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I have worked in endometriosis research for over ten years, studying the molecular and genetic mechanisms associated with this disease. I currently direct the Endometriosis Research Program (ERP) at PSM (R01-HD050559, NICHD, 2006-2011). The ERP is composed of a research laboratory infrastructure and a unique biorepository of tissues, serum and nucleic acids, as well as demographic and clinical obtained from patients with endometriosis and controls, in addition to a collaborative network of supporting specialists (Pathologists, Reproductive Endocrinologists and Gynecologists) in Puerto Rico. Research at ERP has helped establish the prevalence of endometriosis in PR at 5%, identify potential diagnostic markers and discover a genetic region in chromosome 10 associated with disease. We have recently identified SNPs associated to endometriosis and/or infertility in our population. The ERP has also conducted studies on the impact of endometriosis on life, health and work productivity, and is currently studying the economic impact that this condition has on the health system. Currently I am co-investigator in the U54 PSM/MCC Cancer Center Partnership and part of the Administrative Core of the U54 Puerto Rico Biobank, which collects biospecimens from Puerto Rican cancer patients and controls to support translational research in this population. Under my direct supervision 5 students have received a PhD degree in Biomedical Sciences (who have gone on to conduct post-doctoral fellowships; work in industry and academia), one post-doctoral fellow (now junior faculty), 4 MPH students, 4 PsyD students. I currently mentor 2 PhD students, 2 undergraduate students, and 3 junior faculty. For the past 20 years I have mentored dozens of students at all levels (High School, Undergraduate, Medical). Also, I have helped organize the first endometriosis patient support group in Puerto Rico and I am founding member of the Fundación Puertorriqueña de Pacientes con Endometriosis (FPPE), Inc, a non-profit foundation devoted to providing information and support for patients suffering from this disease and their relatives. The FPPE has developed a series of educational seminars and workshops for patients as well as social media and a dedicated web site with information about the disease in Spanish, and is a strong advocate for the public awareness of endometriosis as an important women health issue in the island and worldwide.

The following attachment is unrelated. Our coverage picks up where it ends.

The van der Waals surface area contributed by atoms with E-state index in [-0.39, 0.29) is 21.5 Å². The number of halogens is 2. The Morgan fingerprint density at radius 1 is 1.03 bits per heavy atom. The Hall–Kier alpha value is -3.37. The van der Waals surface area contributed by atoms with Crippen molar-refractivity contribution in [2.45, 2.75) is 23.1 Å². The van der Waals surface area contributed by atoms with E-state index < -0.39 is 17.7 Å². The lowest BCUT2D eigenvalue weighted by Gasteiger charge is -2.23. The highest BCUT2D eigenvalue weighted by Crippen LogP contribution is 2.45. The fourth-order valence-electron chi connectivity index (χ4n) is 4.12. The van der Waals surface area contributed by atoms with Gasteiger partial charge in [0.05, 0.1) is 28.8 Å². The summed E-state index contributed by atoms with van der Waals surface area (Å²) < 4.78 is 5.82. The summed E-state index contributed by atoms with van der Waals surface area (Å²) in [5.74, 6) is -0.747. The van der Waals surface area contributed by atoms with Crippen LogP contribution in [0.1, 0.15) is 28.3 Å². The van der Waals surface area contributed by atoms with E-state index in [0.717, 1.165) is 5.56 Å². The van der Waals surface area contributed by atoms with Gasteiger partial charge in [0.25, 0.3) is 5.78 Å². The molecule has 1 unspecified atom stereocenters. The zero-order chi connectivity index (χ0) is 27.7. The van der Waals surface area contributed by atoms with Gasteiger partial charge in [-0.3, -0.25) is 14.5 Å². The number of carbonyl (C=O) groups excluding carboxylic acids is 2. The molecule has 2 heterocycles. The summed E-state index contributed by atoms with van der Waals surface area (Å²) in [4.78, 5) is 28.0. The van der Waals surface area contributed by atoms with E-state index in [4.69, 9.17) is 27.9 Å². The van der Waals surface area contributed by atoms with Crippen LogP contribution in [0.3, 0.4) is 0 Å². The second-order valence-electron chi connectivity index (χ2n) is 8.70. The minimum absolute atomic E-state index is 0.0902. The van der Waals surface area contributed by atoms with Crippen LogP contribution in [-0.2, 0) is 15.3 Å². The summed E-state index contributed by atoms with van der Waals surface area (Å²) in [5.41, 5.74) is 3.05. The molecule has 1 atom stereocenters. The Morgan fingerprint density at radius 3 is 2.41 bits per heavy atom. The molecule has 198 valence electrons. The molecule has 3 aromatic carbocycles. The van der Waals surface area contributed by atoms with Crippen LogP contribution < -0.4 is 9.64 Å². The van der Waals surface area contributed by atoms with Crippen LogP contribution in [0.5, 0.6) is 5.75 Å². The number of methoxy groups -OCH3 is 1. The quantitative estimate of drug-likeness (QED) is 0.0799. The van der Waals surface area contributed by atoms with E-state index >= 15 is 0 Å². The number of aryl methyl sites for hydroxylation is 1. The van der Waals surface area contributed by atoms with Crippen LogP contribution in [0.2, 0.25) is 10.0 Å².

Ongoing collaborations and projects of the ERP include studies on: i) the role of stress in the development/exacerbation of endometriosis symptoms and inflammatory parameters in a rat model of disease (Dr. C. Appleyard, PSM), ii) the role of histone modifications in endometriosis (Dr. E. Seto, Moffitt), iii) discovery of the proteome and potential diagnostic markers of endometriosis (Drs. H. Taylor, Yale, I. Pino CDI Labs), iv) molecular studies on the role of candidate genes (Lysyl oxidases, CXCR4, HDACs) involved in proliferation and invasion of endometriotic cells (funded through F31 fellowships), and v) development of a primate model of endometriosis at the Caribbean Primate Center (Dr. L. Ruiz, UPR) to study the early events in the development of this disease and the associated infertility.
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